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CFO: Closing the Book on Bankruptcy

January 11, 2013, 07:19 AM
Filed Under: Bankruptcy
Related: Bankruptcy, CFO

The CFO of Houghton Mifflin Harcourt explains how the publishing giant purged its balance sheet of a debt load that was devouring its operating cash flow.

Houghton Mifflin Harcourt’s finance group overhauled its forecasting process in 2010, incorporating a deeper understanding of customer needs and “an entirely new level of scenario analysis,” a finance staffer told CFO at the time.
Better forecasting, however, didn’t clear the publishing company’s balance sheet of a pile of legacy debt created by two leveraged buyouts. That took bankrutpcy. Last year, Houghton Mifflin Harcourt filed Chapter 11 in the seventh largest such transaction (by assets) last year.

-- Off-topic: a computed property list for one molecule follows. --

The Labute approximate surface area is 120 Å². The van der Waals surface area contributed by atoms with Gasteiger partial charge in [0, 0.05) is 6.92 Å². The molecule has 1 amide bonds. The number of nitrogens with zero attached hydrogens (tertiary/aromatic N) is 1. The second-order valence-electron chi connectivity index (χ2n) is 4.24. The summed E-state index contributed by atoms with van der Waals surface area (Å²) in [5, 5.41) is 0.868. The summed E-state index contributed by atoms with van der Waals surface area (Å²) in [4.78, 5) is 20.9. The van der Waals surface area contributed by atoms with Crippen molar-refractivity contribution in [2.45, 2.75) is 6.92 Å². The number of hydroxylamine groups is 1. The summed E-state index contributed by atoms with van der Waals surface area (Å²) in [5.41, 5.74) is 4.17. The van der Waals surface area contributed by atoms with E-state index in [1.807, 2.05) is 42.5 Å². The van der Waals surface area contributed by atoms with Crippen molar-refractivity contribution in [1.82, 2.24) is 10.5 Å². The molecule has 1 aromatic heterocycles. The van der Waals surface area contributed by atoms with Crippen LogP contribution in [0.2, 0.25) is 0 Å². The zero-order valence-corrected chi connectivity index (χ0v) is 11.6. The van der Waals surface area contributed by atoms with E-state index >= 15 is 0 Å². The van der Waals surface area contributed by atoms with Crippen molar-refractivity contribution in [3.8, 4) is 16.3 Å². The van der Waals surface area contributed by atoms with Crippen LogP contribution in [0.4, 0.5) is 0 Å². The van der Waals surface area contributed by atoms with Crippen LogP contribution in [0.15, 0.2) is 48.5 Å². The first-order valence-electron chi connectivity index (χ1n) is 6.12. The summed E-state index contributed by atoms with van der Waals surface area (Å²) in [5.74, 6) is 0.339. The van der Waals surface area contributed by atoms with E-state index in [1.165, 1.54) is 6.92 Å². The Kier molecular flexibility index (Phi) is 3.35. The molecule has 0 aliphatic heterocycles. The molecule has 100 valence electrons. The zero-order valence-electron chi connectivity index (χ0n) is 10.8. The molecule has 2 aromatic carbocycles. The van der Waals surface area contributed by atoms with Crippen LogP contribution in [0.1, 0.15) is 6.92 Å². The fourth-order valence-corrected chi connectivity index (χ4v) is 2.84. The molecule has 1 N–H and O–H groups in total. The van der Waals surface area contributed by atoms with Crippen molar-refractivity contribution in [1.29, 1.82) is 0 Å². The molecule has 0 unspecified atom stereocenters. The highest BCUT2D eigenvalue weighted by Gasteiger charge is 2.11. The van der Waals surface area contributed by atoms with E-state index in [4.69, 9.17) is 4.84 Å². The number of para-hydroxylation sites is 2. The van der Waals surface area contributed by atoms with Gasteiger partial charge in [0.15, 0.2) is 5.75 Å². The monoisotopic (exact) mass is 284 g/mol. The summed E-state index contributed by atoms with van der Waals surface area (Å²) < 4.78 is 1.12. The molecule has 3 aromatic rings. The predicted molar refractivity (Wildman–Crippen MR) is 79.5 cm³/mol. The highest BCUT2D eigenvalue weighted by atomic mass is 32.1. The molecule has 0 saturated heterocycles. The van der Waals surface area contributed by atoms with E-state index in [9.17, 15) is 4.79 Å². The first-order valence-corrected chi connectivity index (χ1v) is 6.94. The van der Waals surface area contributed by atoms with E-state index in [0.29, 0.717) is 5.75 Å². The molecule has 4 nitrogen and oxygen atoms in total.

But how does a business, whose industry is undergoing huge change and whose customers are also cash-strapped, recover from a series of leveraged buyouts that loaded it with huge interest payments?

Eric Shuman, the CFO of HMH since November 2011, says it wasn’t easy. “This is a process that you hopefully go through only once in your career,” he says.

Houghton Mifflin filed a prepackaged Chapter 11 and emerged 32 days later. The transaction wasn’t particularly remarkable to outsiders. But Shuman listed a number favorable circumstances, as well as key decisions, that pulled the rabbit out of the hat.

View the entire CFO story.

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